This is the same problem in all study of history (a homicide investigation is just an example in miniature of larger historical problems). A bridge will collapse if we don’t do the science right, but what will happen if history is falsified? The general feeling is that nothing bad happens if lies are told about history; society will go on functioning very well. If anyone suffers from history badly told, it is usually minority groups. The majority or people in power often benefit from historical lies, so there is not much incentive to change it (whereas nobody benefits from a bridge that collapses). Any good historical detective who comes along will be maligned until she has to run into a corner and hide.
These TV writers know all this. And I am telling you that New Testament or historical Jesus scholarship is exactly the same. There is enough evidence in the record to solve the problem of how Jesus really came to meet his end, but right now the field is permeated by ideological biases. The basic one is that Jesus is surrounded by Jewish enemies who seek to do him in or at least cooperate with Rome to this end. The evidence for this is paltry at best. Many odd pieces of evidence are left unexplained. This field is a classic case of refusing to consider another theory no matter what the evidence is telling us. Ancient Jewish leaders and Judas are in jail and no one is inclined to let them out.
There is a much better theory that will explain it all. All that is needed is that some people come to the aid of the good cop who is trying so hard to introduce reason and fairness into a field that is sadly lacking in both.
© 2015 Leon Zitzer
Monday, July 13, 2015
As I won’t have access to the Internet for about a month, I probably won’t be able to post again until the end of August. In the meantime, I want to make one additional comment on the post below. As I said there, the Talmud (actually, all of rabbinic lit) is usually presented as a dry, pedantic debate over rules and rituals, while its poetic glories are ignored. There are scholarly tomes that do this, and that creates one kind of harm. But equally harmful, in my view, are the tossed off comments about the Talmud we find in popular writing. It may be mentioned only in passing, but sure enough, it is always the stereotypical Talmud we get. It becomes the accepted and acceptable assumption that no one wants to challenge.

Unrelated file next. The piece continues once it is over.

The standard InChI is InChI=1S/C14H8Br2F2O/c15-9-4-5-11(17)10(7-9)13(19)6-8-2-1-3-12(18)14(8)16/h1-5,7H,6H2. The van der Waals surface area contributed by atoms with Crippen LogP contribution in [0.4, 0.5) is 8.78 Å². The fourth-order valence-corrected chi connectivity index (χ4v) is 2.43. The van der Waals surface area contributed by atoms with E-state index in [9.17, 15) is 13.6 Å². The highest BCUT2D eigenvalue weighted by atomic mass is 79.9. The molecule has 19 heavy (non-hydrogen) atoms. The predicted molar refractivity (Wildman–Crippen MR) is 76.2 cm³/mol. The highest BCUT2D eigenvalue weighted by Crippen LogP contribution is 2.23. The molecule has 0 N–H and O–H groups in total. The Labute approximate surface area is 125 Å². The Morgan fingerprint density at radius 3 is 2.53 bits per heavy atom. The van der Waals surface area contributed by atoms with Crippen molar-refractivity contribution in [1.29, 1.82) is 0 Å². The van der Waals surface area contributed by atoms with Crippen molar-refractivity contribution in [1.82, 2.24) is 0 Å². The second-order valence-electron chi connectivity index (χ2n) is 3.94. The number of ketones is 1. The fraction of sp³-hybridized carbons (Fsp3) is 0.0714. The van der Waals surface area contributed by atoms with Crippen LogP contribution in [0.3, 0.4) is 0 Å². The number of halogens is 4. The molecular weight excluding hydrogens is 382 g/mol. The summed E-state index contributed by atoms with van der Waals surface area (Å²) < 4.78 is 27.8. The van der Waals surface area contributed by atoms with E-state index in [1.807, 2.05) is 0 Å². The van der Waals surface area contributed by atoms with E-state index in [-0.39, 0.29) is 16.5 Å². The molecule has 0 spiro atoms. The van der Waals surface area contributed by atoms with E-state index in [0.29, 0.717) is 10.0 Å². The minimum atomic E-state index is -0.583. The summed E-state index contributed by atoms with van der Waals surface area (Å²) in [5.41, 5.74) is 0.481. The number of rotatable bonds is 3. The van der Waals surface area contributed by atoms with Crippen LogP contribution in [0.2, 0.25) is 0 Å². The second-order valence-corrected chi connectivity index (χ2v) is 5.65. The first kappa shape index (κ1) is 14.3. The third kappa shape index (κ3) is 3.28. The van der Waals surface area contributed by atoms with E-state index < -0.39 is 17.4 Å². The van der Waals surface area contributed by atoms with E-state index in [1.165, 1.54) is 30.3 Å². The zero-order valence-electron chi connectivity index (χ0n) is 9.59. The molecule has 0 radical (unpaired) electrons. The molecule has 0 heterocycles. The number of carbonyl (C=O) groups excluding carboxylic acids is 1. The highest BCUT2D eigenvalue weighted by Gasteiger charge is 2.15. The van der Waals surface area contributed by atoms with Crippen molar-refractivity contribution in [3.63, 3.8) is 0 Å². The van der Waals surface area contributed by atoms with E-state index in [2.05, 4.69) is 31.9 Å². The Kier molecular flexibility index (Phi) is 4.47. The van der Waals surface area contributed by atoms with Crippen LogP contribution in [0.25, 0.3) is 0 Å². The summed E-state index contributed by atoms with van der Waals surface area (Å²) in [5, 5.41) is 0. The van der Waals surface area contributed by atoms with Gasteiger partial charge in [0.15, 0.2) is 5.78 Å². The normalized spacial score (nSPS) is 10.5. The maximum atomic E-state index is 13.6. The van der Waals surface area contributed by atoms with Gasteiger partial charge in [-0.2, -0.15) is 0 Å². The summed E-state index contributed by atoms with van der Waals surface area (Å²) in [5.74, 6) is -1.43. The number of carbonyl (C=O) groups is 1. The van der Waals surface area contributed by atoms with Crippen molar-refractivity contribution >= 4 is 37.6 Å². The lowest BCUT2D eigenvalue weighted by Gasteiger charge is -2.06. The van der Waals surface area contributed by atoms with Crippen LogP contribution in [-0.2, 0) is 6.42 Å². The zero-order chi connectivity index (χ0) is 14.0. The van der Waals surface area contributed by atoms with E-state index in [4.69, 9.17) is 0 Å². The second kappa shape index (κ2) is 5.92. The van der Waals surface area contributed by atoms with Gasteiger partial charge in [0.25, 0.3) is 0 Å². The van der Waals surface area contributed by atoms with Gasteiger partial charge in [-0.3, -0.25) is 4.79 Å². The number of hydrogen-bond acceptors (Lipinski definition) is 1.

Why is that the prevailing view and why is it so hard to break free from it? I think Agnes Arber gave the best answer and she wasn’t even writing about the Talmud. Arber was a British botanist, in the 1930’s and 40s, I believe. After a lifetime of experiments in plant morphology, she spent her later years as a philosopher of science. At one point, she had this to say:
“[T]he general intellectual atmosphere of any given moment has an effect upon this history [of science] which is compulsive to a humiliating degree. In every period certain classes of beliefs and ideas have been actively distasteful, and even workers of some independence of mind are found to have shrunk from them as if they were tabooed.” But it isn't only in the history of science. The general intellectual atmosphere in any field is compulsive to a humiliating degree.